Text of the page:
The day has finally come! Tonight is Anastasi—the night Orthodox Christians around the world celebrate the resurrection. After forty days of lent and another week for Holy Week, the wait is finally over. In between our normal daily routines, we’ve spent each evening this week attending solemn church services, as well as cooking and baking for the Easter celebration.
Tonight we shed our sadness of the crucifixion and rejoice, and no one does it better than the Greeks! Thousands will be out in the streets holding candles while the priest shouts out to the masses, “Christos Anesti – Christ has risen!
Afterward, the celebration will continue by consuming all the food that was prepared all week. It doesn’t matter that it’s two in the morning, or that some people may have lost a few inches of hair to the flaming candle behind them, they will eat until the wee hours of the morning.
Mayaritsa (traditional Easter soup), an array of cheeses, dolmathes, spanakopita, pastitsio – too much food to name. And each region of Greece has its own specialties.
After a few hours of sleep, family and friends gather the next day on Easter Sunday to continue the celebration. From the reverence for the holy days to the celebration after, the Greek spirit is evident. There is a joy and passion we call Kefi. It’s a love and appreciation for life.
Pre-heat oven to 350º
9 cups flour
3 tablespoons baking powder
Juice and zest from 1 large orange
1 dozen large eggs
4 cups sugar
1 pound unsalted butter, softened
1 additional egg
In a bowl, mix together the flour and baking powder. Set aside. In a separate bowl, mix together eggs, sugar, orange juice and zest. In a large bowl, cream butter. Add the egg mixture to the butter, blending well. Mix in the flour. Form into a dough that can be worked without sticking to your hands. If necessary, add more flour. Form into small braid-like twists, circles, and S’s. Lightly beat an egg with 1 teaspoon of water. Brush the egg mixture onto each cookie and sprinkle sesame seeds. Bake for approx. 20 minutes. Yields approximately 120 cookies.
Today is Good Friday. In between church, which Orthodox Christians attend three times on this solemn day, a lot of preparation needs to be done for the Easter celebration. And that involves mostly food, as you can tell from my posts this week.
The Greeks are people seeped in tradition, and our recipes are handed down from generation to generation. All week I’ve seen posts of the most beautiful tsourekia, and koulourakia—each person putting their own artistic spin on the designs.
I lost my mother almost four years ago and Easter was her favorite holiday. She would prepare for weeks, cooking and baking. Having her entire family around, gave her so much pleasure. I just had a phone conversation with my sister and she said that since our mother died, it is hard for her to feel anything for the holidays and she simply goes through the motions. I told her that she needs to try to look at it a different way. Our mother passed down these traditions, which were passed to her by her parents. Nothing would make her happier than to know that we carried on her legacy through her food and her customs. We should rejoice in all that she gave us and make sure our children pass it on to their children.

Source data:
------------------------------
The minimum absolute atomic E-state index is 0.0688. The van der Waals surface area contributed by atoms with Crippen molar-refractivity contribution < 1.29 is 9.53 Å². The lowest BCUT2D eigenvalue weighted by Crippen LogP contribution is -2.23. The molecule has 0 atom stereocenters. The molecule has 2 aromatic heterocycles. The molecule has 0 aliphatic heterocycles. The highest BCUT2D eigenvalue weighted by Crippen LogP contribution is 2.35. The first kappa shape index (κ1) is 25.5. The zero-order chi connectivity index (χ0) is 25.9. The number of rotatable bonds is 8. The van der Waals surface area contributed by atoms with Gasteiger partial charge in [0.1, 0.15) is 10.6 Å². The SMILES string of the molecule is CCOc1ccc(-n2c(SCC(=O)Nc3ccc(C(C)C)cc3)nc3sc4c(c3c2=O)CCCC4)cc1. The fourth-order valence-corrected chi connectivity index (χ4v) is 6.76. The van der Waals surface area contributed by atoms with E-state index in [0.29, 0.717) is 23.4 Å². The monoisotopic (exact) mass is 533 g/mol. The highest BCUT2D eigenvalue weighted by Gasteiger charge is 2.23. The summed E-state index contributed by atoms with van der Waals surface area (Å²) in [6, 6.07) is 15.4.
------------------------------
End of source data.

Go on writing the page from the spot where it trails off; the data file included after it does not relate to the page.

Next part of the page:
These emotions that I carry in my heart and the love for my heritage and my parents customs and traditions carried though in my novel, Evanthia’s Gift. Here is an excerpt:
On Holy Thursday, Sophia spent the day dyeing red Easter eggs and making dough for the tsourekia, a traditional braided bread similar to challah, but sweeter. The baton was being passed, so to speak, as she was instructing Evanthia on the proper way to braid the bread.
“Now we will cover them with towels and keep them in a warm place. When they rise, we can bake them.”
“I’ll get the towels, Mom.”
“While we are waiting, we can dye the eggs.”
“Are we taking these to Yiayiá’s house?”
“Yes. I told her we would bring them.”
Making the bread was a long process, and took the bulk of the day. After the bread rose, they placed a red egg at the end of each braid, washed the surface with egg whites and sprinkled them with sesame seeds, once again letting them rise before baking the breads in the oven. The Church service of the Passion was at seven o’clock, and she needed to time the entire procedure perfectly or she would be late.
“While the bread is in the oven I will show you how to make tiropita.” Sophia instructed her daughter on forming perfect triangles of phyllo dough stuffed with a feta cheese mixture.
“Can I do the next one by myself?”
“Sure.” Sophia watched her daughter as she placed a dollop of cheese mixture onto a strip of phyllo and folded it just as she showed her. “That’s it. I couldn’t have done it better myself. My yiayiá in Greece taught Yiayiá how to cook. Yiayiá taught me and now I am teaching you. Someday you will teach your children to cook these foods and pass on the traditions of our family.”
2 pounds Feta
2 egg yolks
Parsley or dill (optional)
1 cup unsalted butter, melted
Cut the phyllo into 2 – 3 inch wide strips.